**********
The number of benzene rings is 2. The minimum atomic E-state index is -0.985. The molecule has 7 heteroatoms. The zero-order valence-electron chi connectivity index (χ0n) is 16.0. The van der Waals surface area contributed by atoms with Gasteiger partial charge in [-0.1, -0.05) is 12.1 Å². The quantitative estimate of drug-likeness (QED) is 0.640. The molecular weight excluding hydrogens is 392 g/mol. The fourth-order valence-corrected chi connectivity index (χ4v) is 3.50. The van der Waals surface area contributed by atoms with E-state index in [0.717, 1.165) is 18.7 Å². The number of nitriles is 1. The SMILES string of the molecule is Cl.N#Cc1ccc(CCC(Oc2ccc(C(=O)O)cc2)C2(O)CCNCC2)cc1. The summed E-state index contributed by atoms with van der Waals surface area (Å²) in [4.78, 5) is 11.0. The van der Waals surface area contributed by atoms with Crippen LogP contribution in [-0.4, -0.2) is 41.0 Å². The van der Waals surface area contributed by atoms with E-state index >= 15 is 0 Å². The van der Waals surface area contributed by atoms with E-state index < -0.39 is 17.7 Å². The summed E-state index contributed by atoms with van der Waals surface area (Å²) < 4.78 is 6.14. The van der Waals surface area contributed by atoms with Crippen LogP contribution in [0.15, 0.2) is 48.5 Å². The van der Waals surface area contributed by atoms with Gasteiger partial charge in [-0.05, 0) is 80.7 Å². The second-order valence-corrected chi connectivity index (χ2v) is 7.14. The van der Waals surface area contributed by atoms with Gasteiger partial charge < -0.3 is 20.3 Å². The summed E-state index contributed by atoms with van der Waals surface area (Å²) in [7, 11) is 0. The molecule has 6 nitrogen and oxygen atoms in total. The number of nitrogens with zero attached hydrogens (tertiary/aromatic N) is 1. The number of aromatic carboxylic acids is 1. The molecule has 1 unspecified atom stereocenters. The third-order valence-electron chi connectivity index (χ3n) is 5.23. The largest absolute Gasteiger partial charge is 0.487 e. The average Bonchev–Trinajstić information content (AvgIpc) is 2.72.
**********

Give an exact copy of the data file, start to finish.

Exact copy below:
The number of benzene rings is 2. The minimum atomic E-state index is -0.985. The molecule has 7 heteroatoms. The zero-order valence-electron chi connectivity index (χ0n) is 16.0. The van der Waals surface area contributed by atoms with Gasteiger partial charge in [-0.1, -0.05) is 12.1 Å². The quantitative estimate of drug-likeness (QED) is 0.640. The molecular weight excluding hydrogens is 392 g/mol. The fourth-order valence-corrected chi connectivity index (χ4v) is 3.50. The van der Waals surface area contributed by atoms with E-state index in [0.717, 1.165) is 18.7 Å². The number of nitriles is 1. The SMILES string of the molecule is Cl.N#Cc1ccc(CCC(Oc2ccc(C(=O)O)cc2)C2(O)CCNCC2)cc1. The summed E-state index contributed by atoms with van der Waals surface area (Å²) in [4.78, 5) is 11.0. The van der Waals surface area contributed by atoms with Crippen LogP contribution in [-0.4, -0.2) is 41.0 Å². The van der Waals surface area contributed by atoms with E-state index >= 15 is 0 Å². The van der Waals surface area contributed by atoms with E-state index < -0.39 is 17.7 Å². The summed E-state index contributed by atoms with van der Waals surface area (Å²) < 4.78 is 6.14. The van der Waals surface area contributed by atoms with Crippen LogP contribution in [0.15, 0.2) is 48.5 Å². The van der Waals surface area contributed by atoms with Gasteiger partial charge in [-0.05, 0) is 80.7 Å². The second-order valence-corrected chi connectivity index (χ2v) is 7.14. The van der Waals surface area contributed by atoms with Gasteiger partial charge < -0.3 is 20.3 Å². The summed E-state index contributed by atoms with van der Waals surface area (Å²) in [7, 11) is 0. The molecule has 6 nitrogen and oxygen atoms in total. The number of nitrogens with zero attached hydrogens (tertiary/aromatic N) is 1. The number of aromatic carboxylic acids is 1. The molecule has 1 unspecified atom stereocenters. The third-order valence-electron chi connectivity index (χ3n) is 5.23. The largest absolute Gasteiger partial charge is 0.487 e. The average Bonchev–Trinajstić information content (AvgIpc) is 2.72.